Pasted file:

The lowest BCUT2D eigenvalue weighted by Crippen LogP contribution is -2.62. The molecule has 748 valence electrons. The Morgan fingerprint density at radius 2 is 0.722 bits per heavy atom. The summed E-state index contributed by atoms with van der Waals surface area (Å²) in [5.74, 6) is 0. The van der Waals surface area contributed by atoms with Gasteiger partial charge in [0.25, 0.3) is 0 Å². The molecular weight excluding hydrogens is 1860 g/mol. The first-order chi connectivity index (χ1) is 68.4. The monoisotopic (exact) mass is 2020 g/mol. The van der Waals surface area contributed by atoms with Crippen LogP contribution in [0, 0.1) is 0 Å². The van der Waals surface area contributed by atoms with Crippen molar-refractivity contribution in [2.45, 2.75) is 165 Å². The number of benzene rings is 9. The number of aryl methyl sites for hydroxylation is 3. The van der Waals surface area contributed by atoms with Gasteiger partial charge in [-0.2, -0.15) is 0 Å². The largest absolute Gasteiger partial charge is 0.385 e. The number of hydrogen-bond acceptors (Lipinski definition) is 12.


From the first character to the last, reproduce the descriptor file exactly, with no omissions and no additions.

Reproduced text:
The lowest BCUT2D eigenvalue weighted by Crippen LogP contribution is -2.62. The molecule has 748 valence electrons. The Morgan fingerprint density at radius 2 is 0.722 bits per heavy atom. The summed E-state index contributed by atoms with van der Waals surface area (Å²) in [5.74, 6) is 0. The van der Waals surface area contributed by atoms with Gasteiger partial charge in [0.25, 0.3) is 0 Å². The molecular weight excluding hydrogens is 1860 g/mol. The first-order chi connectivity index (χ1) is 68.4. The monoisotopic (exact) mass is 2020 g/mol. The van der Waals surface area contributed by atoms with Crippen LogP contribution in [0, 0.1) is 0 Å². The van der Waals surface area contributed by atoms with Crippen molar-refractivity contribution in [2.45, 2.75) is 165 Å². The number of benzene rings is 9. The number of aryl methyl sites for hydroxylation is 3. The van der Waals surface area contributed by atoms with Gasteiger partial charge in [-0.2, -0.15) is 0 Å². The largest absolute Gasteiger partial charge is 0.385 e. The number of hydrogen-bond acceptors (Lipinski definition) is 12.